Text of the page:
Mammals in Motion
The earliest mammals evolved from a common ancestor—an animal with four limbs, or a tetrapod. As mammals evolved, they retained the basic skeletal pattern of their common ancestor. No matter how different mammals may look, they share an underlying body plan.
For example, compare your own arm with the flipper of a whale or the wing of a bat; at first glance, they look very different. But beneath the skin, the arrangement of the bones is startlingly similar. These similarities are called homologies.
The earliest mammals got around by walking on four feet, just like their ancient tetrapod ancestors. Later mammals evolved their own modes of locomotion. They burrow, walk, hop, gallop, swim, swing from trees, dive, glide—even fly.
In the world of mammals, being “bipedal” is extreme. Many living mammals, like meerkats and bears, stand up on two legs now and then. But only a few mammal species get around primarily on two feet. Of these, we humans are unique because we don’t hop—we walk on two legs.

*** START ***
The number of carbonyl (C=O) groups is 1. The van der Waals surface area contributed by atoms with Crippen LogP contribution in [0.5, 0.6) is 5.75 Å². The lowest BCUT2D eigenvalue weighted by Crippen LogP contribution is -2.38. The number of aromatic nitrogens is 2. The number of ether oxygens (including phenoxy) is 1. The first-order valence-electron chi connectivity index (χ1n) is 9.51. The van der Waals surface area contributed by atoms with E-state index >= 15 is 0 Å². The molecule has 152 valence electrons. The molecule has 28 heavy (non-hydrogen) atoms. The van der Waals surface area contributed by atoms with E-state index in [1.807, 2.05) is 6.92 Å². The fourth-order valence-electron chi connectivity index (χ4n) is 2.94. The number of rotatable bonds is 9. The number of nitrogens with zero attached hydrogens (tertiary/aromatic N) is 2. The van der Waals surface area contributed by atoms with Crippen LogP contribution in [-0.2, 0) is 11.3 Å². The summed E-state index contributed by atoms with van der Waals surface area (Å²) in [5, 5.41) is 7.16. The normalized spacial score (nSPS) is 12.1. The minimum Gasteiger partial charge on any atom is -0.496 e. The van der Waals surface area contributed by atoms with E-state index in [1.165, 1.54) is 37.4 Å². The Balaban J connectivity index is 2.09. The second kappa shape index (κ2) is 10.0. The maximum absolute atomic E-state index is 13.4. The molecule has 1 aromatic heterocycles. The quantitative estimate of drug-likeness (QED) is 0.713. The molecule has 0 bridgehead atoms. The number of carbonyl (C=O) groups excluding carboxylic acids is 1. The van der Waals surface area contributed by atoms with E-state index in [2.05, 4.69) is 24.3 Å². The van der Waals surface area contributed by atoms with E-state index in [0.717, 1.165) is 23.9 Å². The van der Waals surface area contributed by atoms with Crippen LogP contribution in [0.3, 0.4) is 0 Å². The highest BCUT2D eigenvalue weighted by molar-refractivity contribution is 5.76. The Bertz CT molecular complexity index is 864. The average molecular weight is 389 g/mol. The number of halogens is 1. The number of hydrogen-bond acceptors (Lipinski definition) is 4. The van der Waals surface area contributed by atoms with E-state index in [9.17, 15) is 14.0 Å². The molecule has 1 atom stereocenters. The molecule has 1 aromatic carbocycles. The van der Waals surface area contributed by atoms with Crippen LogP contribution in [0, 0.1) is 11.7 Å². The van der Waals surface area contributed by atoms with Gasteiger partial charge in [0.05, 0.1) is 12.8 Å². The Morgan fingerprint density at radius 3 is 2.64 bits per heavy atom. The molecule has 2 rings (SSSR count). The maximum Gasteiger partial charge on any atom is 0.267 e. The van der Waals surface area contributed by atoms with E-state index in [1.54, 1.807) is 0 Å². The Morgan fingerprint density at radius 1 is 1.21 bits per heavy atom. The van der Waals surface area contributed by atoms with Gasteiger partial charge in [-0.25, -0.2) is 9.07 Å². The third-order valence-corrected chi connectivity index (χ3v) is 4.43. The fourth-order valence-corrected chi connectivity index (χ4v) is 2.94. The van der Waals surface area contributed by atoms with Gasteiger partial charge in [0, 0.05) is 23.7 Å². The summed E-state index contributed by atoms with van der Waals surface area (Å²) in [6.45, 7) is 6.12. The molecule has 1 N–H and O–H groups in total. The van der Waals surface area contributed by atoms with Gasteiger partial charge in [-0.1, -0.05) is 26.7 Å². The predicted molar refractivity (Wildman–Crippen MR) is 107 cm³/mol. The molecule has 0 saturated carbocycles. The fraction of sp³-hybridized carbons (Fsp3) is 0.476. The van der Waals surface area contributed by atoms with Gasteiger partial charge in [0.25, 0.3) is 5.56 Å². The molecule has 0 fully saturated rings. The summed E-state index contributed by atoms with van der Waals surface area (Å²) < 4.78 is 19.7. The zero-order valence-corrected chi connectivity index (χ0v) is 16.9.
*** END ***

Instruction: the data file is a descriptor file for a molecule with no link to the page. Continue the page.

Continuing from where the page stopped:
Most mammals live on land, and some live in the sea. But only a few can glide through the air. And only one group—the bats—can truly fly.
Instead of just gliding on air currents, bats flap their wings to lift their bodies through the air: this is powered flight. This ability—which arose separately in birds, insects, and some extinct reptiles—has only evolved once in mammals, when bats took to the air more than 50 million years ago.
Bats are an extreme success story: among more than 5,600 living species of mammals, about 1,200 are bats!